We'll consider the class of simple, rectifiable closed curves in the plane, that is, non-self-intersecting continuous 'loops' in R^2 to whose segments a definite finite arc-length can always be assigned.
Given two points x, y on such a curve C, let d_C(x, y) denote the distance along the curve from x to y (in whichever direction is shorter). On the other hand, let d(x, y) denote regular Euclidean distance.
We say that a curve respects distances if, for all u, v, x, y on C, we have
d_C(u, v) < d_C(x, y) if and only if d(u, v) < d(x, y).
Now, a circle respects distances in this sense; do any other curves in our class?
Would your answer change if we used a weaker notion of respecting distances? Namely, for all x, y, z in C,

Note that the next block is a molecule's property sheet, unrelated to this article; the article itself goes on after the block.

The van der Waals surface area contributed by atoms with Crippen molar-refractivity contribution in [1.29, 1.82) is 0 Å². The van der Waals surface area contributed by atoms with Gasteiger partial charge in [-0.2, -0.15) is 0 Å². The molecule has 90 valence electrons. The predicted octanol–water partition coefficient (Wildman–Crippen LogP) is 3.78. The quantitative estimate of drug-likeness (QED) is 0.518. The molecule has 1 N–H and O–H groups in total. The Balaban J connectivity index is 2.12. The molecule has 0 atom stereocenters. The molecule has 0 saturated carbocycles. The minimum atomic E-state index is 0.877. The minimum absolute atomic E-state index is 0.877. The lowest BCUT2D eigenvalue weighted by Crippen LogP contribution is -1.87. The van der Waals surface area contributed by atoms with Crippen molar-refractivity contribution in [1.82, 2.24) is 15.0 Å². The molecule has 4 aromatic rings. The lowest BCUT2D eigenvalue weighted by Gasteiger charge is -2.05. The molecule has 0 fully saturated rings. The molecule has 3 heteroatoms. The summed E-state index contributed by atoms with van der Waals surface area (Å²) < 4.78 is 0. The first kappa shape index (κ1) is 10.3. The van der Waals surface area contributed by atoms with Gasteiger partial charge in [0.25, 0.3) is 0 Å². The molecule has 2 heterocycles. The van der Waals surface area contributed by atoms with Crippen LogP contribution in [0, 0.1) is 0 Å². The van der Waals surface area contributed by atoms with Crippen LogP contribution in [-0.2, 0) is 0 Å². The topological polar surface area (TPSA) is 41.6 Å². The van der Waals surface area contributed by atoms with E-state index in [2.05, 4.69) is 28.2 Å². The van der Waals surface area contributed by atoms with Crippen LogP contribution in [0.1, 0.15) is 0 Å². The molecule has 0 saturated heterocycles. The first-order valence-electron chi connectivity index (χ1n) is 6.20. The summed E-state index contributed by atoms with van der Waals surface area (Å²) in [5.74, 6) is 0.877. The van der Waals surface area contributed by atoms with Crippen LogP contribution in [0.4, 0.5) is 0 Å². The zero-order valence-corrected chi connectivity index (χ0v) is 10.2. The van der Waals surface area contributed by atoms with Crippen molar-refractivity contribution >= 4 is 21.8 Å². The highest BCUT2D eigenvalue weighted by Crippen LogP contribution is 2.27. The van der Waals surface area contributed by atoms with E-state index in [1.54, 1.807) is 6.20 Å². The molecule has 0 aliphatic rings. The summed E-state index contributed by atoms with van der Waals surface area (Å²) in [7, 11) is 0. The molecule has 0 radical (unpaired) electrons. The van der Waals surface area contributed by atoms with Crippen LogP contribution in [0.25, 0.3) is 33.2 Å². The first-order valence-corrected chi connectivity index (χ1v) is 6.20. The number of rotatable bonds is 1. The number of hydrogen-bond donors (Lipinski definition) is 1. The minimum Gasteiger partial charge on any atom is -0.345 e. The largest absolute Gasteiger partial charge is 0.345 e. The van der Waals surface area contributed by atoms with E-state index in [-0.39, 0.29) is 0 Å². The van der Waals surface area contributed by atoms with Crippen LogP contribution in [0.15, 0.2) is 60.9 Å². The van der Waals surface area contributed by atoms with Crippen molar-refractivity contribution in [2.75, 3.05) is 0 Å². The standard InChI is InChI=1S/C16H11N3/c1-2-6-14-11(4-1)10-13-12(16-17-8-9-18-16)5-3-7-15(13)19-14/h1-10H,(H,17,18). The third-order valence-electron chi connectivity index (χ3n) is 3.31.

d_C(x, y) < d_C(x, z) iff d(x, y) < d(x, z).
Bonus problem: the analogous question for rectifiable-path-connected, closed plane sets with nonempty interior. Convex bodies respect distances; do any others? (Recall that we previously discussed a very different kind of characterization of convexity.)
It may help to know that between any two points in such a set, there exists a path of minimum length (see Kolmogorov & Fomin's book on functional analysis, Sect. 20, Thm 3.).